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Joan stood in the pouring April rain, her shoes sinking into red clay mud, her family gathered close around, her father’s metal casket shedding the storm as it rested beside the open grave.


Oh, Daddy, how will we manage without you? She could not fathom a future without Big Jim McAllister. Half the population of Rainbow Rock, Arizona huddled under umbrellas nearby, sniffling and wiping tears.


They feel the same way I do. Daddy was a fixture in this town.


Reverend Phelps, her family’s minister for most of her life, offered all the appropriate, comforting words, but Joan barely heard them. Her mother stood stoically on her right, presenting a brave face to the world, but when the minister spoke of Big Jim’s devotion to his family, she grabbed Joan’s hand, her white-knuckled grip tight enough to bruise Joan’s fingers. Joan winced but welcomed the pain as a physical outlet for her breaking heart.

At her left, her thirteen-year-old brother, Chris, leaned his head against her side, his arm tucked around her. He was the one who’d called her, four evenings ago. She was running late, hurrying to prepare for her evening humanities lecture, when her cell phone rang, playing “Timber,” the Lumberjack fight song. “Joan? It’s Chris. Dad’s had a heart attack. Mom went with the ambulance to the clinic in Holbrook, but we don’t know much more than that. Can you come?”

In that instant, her B grade in zoology, the Lumberjacks’ baseball game against Arizona State, and her question about whether to tell her folks she’d changed her major all faded into nothingness. “Of course, kiddo. I’ll get there as fast as I can.” She’d gone straight to her apartment to throw a few things in a suitcase, called the counseling office to explain her upcoming absences, left a note for her roommate, and hit I-40 headed east, putting Flagstaff and the Northern Arizona University campus behind her.

She sighed. Only four days ago. Now, everything has changed.


She held her youngest brother against her, offering what comfort she could.


Maybe I shouldn’t go back to school at all. Mama and the boys will need me here as much as I need to be with them.


Lightning cracked over the hills to the east and the almost immediate thunder signaled the storm’s increasing intensity and rapid approach. Looking skyward, the minister cut short whatever he had planned to say with the words, “We will all miss Jim terribly. Let us pray.”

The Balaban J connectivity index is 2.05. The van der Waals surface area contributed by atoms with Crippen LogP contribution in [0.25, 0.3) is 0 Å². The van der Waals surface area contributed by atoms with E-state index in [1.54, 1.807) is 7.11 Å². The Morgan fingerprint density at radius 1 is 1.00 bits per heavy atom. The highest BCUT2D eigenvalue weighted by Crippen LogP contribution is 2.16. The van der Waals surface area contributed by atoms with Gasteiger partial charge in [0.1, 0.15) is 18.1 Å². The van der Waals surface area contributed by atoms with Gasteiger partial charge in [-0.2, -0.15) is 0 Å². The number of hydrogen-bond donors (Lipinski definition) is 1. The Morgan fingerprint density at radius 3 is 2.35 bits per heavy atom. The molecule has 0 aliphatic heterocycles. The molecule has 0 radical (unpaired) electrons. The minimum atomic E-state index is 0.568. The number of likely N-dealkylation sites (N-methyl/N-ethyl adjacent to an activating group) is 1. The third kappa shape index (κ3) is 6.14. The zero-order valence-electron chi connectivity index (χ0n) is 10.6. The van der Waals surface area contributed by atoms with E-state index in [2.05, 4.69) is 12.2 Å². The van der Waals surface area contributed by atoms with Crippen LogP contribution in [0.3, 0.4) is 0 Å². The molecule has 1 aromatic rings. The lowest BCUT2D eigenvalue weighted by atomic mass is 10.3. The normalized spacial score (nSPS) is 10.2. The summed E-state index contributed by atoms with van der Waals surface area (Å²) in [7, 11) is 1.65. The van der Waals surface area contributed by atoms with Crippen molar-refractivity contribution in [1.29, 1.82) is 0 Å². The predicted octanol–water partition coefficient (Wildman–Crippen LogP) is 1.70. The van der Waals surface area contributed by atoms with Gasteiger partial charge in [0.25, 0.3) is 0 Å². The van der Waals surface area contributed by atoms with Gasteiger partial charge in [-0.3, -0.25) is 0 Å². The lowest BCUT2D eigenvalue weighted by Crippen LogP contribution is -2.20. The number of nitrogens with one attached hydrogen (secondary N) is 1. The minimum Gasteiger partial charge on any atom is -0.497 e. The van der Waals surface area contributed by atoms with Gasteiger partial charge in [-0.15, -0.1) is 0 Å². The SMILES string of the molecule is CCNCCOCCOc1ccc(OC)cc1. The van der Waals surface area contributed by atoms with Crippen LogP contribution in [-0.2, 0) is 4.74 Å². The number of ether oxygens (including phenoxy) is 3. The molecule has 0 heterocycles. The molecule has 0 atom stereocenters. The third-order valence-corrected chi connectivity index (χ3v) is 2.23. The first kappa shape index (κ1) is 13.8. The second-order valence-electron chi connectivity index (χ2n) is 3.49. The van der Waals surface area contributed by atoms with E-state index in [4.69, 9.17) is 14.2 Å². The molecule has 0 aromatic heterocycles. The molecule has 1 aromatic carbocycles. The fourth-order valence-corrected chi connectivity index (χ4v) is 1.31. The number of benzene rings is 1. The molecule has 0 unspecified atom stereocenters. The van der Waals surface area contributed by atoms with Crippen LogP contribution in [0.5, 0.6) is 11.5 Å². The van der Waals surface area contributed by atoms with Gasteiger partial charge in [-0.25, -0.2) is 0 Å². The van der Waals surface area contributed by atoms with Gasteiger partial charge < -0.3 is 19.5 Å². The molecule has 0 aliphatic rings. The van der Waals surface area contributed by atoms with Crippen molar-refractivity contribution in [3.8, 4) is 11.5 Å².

The brief prayer ended in a quick Amen, and the mourners crowded toward the family, all of them eager to offer condolences before they ran for cover.


Mama can’t handle this now. I need to get everyone inside. “We have coffee and light refreshments at the farm,” she said, stepping forward. “You’re all welcome to drop in. We’ll be there in just a few minutes.”

On the other side of their mother, Jimmy, her eldest brother, said, “Come on, Mama. Let’s get you out of this storm.”

“I don’t want to leave him like this.” The widow looked at the mud around the casket, the water pooling in the grave.

“We’ll see he’s taken care of, Kate.” Reverend Phelps nodded to the family. “You go on with your family. The storm is coming closer and the lightning may be on us soon. We all need to move indoors.”

Thunder rolled again, drawing nearer, almost as if seconding the minister’s point. “Come on, Mama,” Jimmy said again.

Middle brother, Kurt, added, “We’ll come back to check on the grave later after the storm has passed. Promise. We’ll make sure it’s okay.”

“Yes,” Kate said. “Yes.” Then, still in a trance-like state, she let Joan and Jimmy lead her to the family car. Chris and Jimmy held the umbrellas, but the rain sometimes got through, leaving Joan wishing she’d brought her own.

Joan held her mother’s elbow, watching with helpless worry. No way am I leaving her like this. Forget school. I’ll go back when I’m sure Mama’s okay. Maybe next semester.

Chris looked at her as if reading her mind. “Do you have to go back tomorrow?”

“No, kiddo. Not for a while.” Maybe not at all. Who knows if the family can even afford my tuition with Daddy gone?

“I’ll be here as long as you need me.” The declaration rang in her ears as she helped her mother through the muddy cemetery with its sparse lawn—grass a rarity in this red, alkaline soil.